# Page:Discourse Concerning the Natation of Bodies.djvu/7

5
Natation of Bodies.

Bottom of Water, is the excesse of their Gravity, above the Gravity of the Water; and on the contrary, the excess of the Waters Gravity above the Gravity of those, is the Cause that others do not descend, rather that they rise from the Bottom, and ascend to the Surface. This was subtilly demonstrared by Archimedes in his Book Of the Natation of Bodies: Conferred afterwards by a very grave Author, but, if I erre not invisibly, as below for defence of him, I shall endeavour to prove.

I, with a different Method, and by other meanes, will endeavour to demonstrate the same, reducing the Causes of such Effects to more intrinsecall and immediate Principles, in which also are discovered the Causes of some admirable and almost incredible Accidents, as that would be, that a very little quantity of Water, should be able, with its small weight, to raise and sustain a Solid Body, an hundred or a thousand times heavier than it.

And because demonstrative Order so requires, I shall define certain Termes, and afterwards explain some Propositions, of which, as of things true and obvious, I may make use of to my present purpose.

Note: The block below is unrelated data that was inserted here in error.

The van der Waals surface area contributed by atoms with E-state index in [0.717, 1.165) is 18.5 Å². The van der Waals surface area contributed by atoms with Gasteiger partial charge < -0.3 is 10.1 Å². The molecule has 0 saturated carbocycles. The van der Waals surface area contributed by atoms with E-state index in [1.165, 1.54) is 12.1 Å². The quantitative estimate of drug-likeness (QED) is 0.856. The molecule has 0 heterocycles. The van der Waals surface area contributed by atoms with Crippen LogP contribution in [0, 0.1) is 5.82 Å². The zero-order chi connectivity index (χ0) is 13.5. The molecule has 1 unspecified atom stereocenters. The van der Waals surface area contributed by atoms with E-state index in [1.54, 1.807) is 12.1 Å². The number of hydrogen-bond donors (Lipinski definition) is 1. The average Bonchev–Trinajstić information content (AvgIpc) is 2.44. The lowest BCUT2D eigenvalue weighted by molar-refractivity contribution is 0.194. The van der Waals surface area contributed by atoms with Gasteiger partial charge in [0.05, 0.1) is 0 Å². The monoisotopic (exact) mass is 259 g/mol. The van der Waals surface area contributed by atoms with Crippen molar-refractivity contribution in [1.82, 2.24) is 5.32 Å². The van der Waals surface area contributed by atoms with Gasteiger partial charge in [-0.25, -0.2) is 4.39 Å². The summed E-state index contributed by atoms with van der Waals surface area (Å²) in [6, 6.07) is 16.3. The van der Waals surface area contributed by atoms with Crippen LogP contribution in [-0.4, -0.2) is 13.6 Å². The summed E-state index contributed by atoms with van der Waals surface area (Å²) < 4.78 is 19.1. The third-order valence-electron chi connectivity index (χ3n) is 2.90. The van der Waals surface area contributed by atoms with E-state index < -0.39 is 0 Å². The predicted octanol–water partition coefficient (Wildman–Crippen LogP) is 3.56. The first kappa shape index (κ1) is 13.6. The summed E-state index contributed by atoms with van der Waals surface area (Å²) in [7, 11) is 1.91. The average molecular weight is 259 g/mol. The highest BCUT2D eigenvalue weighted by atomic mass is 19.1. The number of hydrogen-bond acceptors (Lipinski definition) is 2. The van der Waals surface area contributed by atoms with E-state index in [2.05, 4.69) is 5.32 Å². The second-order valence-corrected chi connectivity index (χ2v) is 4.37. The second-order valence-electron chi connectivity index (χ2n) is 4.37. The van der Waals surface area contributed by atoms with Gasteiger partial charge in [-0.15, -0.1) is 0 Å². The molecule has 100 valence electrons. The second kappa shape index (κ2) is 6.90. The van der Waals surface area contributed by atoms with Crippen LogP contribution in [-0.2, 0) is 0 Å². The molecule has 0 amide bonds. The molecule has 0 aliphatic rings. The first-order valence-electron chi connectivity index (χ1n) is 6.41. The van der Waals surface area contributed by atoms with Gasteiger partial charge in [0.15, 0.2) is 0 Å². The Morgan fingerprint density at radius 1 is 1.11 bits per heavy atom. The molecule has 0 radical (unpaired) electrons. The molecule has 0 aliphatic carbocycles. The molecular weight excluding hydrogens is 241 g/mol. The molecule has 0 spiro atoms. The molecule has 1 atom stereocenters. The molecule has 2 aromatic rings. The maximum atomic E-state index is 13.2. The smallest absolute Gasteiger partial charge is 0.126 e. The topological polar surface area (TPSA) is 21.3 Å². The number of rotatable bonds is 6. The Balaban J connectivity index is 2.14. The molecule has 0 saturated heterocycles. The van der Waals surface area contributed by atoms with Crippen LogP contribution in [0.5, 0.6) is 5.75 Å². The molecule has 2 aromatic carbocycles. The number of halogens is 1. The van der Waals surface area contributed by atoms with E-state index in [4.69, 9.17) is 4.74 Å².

Definition I.

I then call equally Grave in specie, those Matters of which equall Masses Weigh equally.

As if for example, two Balls, one of Wax, and the other of some Wood of equall Masse, were also equall in Weight, we say, that such Wood, and the Wax are in specie equally grave.

Definition II.

But equally grave in Absolute Gravity, we call two Sollids, Weighing equally, though of Mass they be unequall.

As for example, a Mass of Lead, and another of Wood, that weigh each ten pounds, I call equall in Absolute Gravity, though the Mass of the Wood be much greater then that of the Lead.

And, conseqently, less Grave in specie.

Definition III.

I call a Matter more Grave in specie than another, of which a Mass, equall to a Mass of the other, shall weigh more.

And